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Goodbye Dominance Dog Training

08/08/2013 15:01 BST | Updated 08/08/2013 15:01 BST
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Dominance theory is an outdated view of dog behaviour that became popular in the 1960s. It has since been disproved, evidence having been accumulated that shows that it is unhelpful and often very destructive. Unfortunately, some trainers still cling to the idea, reluctant to let go of something that they have based their training and careers on.

The theory sees dogs and their owners as a pack. Taken from wolf structure studies, "Dominance" explained our respective positions in that pack. To be at the top of the pack with total dominance would make you the "alpha", which dogs supposedly strive for, and this must be thwarted at all costs. It was a tidy explanation, until it was discovered that wolves don't live like this. And neither do dogs. Wolves live in intricate family structures which thrive on cooperation, understanding each other's needs and working together to meet them for the benefit of the group. Dominance theory has caused much misery for dogs and owners in the west, and the last embers of it need to be stamped out, because bullying animals doesn't work.

L. David Mech's book, 'The Wolf: Ecology and Behaviour of an Endangered Species', was cutting edge in 1960, and largely responsible for the circulation of the Alpha myth. Police dog handlers in the 1960s-90s were encouraged to "dominate" their dogs using this information which was the best available scientific model.

More recent examination of wild living wolves has shown that their social behaviour is centred on the family unit, built around cohesion and co-operation, not conflict. "The model of the wolf's supposed fight for dominance and alpha status was replaced with one where parents and older siblings guide and lead younger offspring in order to enhance overall genetic fitness.".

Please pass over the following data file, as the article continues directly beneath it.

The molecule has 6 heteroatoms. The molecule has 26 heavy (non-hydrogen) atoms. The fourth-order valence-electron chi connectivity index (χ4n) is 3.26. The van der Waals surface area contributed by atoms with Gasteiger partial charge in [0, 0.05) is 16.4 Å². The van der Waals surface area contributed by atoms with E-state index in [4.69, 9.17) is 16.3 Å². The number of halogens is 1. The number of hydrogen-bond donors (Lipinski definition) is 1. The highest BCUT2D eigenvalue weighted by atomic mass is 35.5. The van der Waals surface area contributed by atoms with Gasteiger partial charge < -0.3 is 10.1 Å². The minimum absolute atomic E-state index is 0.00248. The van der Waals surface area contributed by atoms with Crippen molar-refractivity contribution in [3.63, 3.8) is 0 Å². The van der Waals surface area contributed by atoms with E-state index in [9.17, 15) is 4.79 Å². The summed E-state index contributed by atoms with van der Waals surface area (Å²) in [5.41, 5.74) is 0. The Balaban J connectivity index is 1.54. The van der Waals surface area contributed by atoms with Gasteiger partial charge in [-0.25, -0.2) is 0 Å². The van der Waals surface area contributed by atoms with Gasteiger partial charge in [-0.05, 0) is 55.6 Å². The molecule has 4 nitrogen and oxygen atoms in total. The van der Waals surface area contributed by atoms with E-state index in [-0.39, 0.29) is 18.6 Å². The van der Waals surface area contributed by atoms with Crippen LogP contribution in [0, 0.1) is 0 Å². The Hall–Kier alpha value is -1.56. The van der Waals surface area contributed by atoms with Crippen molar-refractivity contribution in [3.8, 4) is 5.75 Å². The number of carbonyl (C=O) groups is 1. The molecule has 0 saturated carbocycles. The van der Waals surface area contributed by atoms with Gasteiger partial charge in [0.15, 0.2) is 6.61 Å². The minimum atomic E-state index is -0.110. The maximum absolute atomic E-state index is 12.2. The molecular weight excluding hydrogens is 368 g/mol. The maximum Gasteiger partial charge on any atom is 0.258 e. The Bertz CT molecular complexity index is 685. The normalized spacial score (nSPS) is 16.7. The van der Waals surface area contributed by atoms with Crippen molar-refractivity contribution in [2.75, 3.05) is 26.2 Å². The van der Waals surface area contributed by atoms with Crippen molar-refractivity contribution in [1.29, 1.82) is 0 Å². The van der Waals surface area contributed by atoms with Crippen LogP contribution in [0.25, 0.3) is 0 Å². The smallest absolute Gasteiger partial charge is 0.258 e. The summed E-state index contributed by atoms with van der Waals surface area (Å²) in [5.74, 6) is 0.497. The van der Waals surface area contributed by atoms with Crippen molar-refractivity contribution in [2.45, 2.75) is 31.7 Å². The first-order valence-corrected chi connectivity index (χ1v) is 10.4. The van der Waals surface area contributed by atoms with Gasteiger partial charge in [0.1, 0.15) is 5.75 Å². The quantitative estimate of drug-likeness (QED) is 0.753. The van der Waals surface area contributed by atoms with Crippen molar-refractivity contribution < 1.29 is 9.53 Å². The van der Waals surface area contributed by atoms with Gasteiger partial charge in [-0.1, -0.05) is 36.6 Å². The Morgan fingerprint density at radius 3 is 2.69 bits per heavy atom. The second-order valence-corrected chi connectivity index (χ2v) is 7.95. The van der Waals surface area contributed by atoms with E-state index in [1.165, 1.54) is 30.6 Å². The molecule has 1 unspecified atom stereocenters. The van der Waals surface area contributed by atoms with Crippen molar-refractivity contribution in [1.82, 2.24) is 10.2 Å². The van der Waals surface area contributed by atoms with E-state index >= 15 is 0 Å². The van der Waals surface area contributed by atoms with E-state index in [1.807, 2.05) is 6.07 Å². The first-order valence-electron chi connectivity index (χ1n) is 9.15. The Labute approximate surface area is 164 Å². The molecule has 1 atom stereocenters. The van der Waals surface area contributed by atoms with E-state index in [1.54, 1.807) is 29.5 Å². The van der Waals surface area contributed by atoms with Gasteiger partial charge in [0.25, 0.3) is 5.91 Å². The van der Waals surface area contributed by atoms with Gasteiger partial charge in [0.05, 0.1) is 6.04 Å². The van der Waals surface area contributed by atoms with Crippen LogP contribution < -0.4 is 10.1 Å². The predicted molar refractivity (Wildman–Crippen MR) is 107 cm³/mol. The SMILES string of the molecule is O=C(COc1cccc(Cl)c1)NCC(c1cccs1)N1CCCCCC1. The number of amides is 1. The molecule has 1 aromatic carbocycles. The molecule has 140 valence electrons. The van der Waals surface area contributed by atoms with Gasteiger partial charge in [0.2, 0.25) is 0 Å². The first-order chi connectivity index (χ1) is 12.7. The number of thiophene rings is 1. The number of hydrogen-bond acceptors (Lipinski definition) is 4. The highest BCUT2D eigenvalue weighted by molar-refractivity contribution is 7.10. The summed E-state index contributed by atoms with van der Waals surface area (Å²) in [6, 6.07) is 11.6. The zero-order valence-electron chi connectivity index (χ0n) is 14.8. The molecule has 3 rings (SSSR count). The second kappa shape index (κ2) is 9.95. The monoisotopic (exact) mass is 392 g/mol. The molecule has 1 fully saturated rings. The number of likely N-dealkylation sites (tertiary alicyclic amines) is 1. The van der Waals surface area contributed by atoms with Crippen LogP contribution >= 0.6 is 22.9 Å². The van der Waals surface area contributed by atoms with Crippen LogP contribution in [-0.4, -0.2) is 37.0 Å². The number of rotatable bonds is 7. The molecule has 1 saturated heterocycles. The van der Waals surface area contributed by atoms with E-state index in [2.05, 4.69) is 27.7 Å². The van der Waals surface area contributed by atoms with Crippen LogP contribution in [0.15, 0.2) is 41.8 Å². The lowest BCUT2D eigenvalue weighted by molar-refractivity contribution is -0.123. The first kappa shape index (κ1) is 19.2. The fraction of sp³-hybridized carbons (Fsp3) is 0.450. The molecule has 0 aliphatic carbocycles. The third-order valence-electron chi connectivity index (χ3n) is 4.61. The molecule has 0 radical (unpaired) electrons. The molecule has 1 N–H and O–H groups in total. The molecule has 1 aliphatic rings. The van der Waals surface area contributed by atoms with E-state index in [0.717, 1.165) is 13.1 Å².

In 1999 Mech published 'Alpha Status, Dominance, and Division of Labour in Wolf Packs', in which he corrected his earlier mistaken ideas. In the 2003 book 'Wolves: Behaviour, Ecology, and Conservation' written by twenty three authors and edited by Mech and Boitani, the term "alpha" is only ever mentioned to explain why it has been superseded.

But studies of the domestic dog have also moved on. It is now accepted that the social behaviour of the domestic dog is unlike that of the wolf. The domestic dog is now proved to be a neotonised version of the wolf-type ancestor, that evolved scavenging on the domestic waste of human settlements and lost it's need to operate as a pack, evolving into an animal which will cooperate with others, including humans. Dogs will form groups around resources, but no longer operate in a cooperative pack in the way wolves do.

As explained by Behavioural consultants David Ryan "The concept of "dominance" itself has never been a quality of an individual, but the product of a relationship. Ethologists label an animal dominant over another once there is a trend towards the second animal deferring in encounters between the two."

Preferences will become established in repeated encounters, but pet dog relationships are far too complicated to be defined through a simple, "one individual dominates another". A smooth relationship is one in which each knows the other's preferences and defers accordingly.

Most problems that are dealt with by Pet Behavioural consultants, stem from a dog trying to perform it's bred for role, and in doing so, coming into conflict with humans (collies chasing joggers etc). "Jumping up" for example, is no longer seen as a sign of dominance, it is now understood as a dog trying to achieve a positive emotional outcome.

Like all species, some dogs are at the shy, timid end of the scale, others are more bold and confident. How we handle our dogs, their needs and the specifics of their personalities, will determine our relationships with them. Consistency and kindness are key. The use of dominance theories and aggression will only confuse and frighten our dogs and lead to conflict. One day, all mankind will look back and shake it's head at it's misguided actions in relation to dominance theory. Maybe dogs are smarter than us after all. As David Ryan explains, "we are witnessing the death throes of this one as it struggles to hang on to what little life it has left, existing only in the minds of the most stubborn or self-interested. As the groundswell of informed opinion moves against it, there will eventually be no hiding places left."

Caesar Milan take note.